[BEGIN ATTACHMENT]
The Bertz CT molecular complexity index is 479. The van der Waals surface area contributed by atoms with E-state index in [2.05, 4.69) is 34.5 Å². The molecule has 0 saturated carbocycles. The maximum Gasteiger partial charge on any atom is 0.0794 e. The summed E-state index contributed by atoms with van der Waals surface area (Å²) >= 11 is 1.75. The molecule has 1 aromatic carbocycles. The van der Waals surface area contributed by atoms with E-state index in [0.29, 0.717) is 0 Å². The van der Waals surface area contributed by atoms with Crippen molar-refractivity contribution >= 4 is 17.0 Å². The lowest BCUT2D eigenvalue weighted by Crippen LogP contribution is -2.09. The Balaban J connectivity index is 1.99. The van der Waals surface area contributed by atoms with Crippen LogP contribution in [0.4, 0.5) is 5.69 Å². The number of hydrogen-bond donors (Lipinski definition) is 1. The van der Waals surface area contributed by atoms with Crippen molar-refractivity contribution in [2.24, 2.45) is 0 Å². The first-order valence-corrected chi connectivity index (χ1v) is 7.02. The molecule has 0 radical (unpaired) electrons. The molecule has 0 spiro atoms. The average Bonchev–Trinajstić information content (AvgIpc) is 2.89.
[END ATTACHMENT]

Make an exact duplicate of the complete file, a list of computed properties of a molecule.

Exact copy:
The Bertz CT molecular complexity index is 479. The van der Waals surface area contributed by atoms with E-state index in [2.05, 4.69) is 34.5 Å². The molecule has 0 saturated carbocycles. The maximum Gasteiger partial charge on any atom is 0.0794 e. The summed E-state index contributed by atoms with van der Waals surface area (Å²) >= 11 is 1.75. The molecule has 1 aromatic carbocycles. The van der Waals surface area contributed by atoms with E-state index in [0.29, 0.717) is 0 Å². The van der Waals surface area contributed by atoms with Crippen molar-refractivity contribution >= 4 is 17.0 Å². The lowest BCUT2D eigenvalue weighted by Crippen LogP contribution is -2.09. The Balaban J connectivity index is 1.99. The van der Waals surface area contributed by atoms with Crippen LogP contribution in [0.4, 0.5) is 5.69 Å². The number of hydrogen-bond donors (Lipinski definition) is 1. The van der Waals surface area contributed by atoms with Crippen molar-refractivity contribution in [2.24, 2.45) is 0 Å². The first-order valence-corrected chi connectivity index (χ1v) is 7.02. The molecule has 0 radical (unpaired) electrons. The molecule has 0 spiro atoms. The average Bonchev–Trinajstić information content (AvgIpc) is 2.89.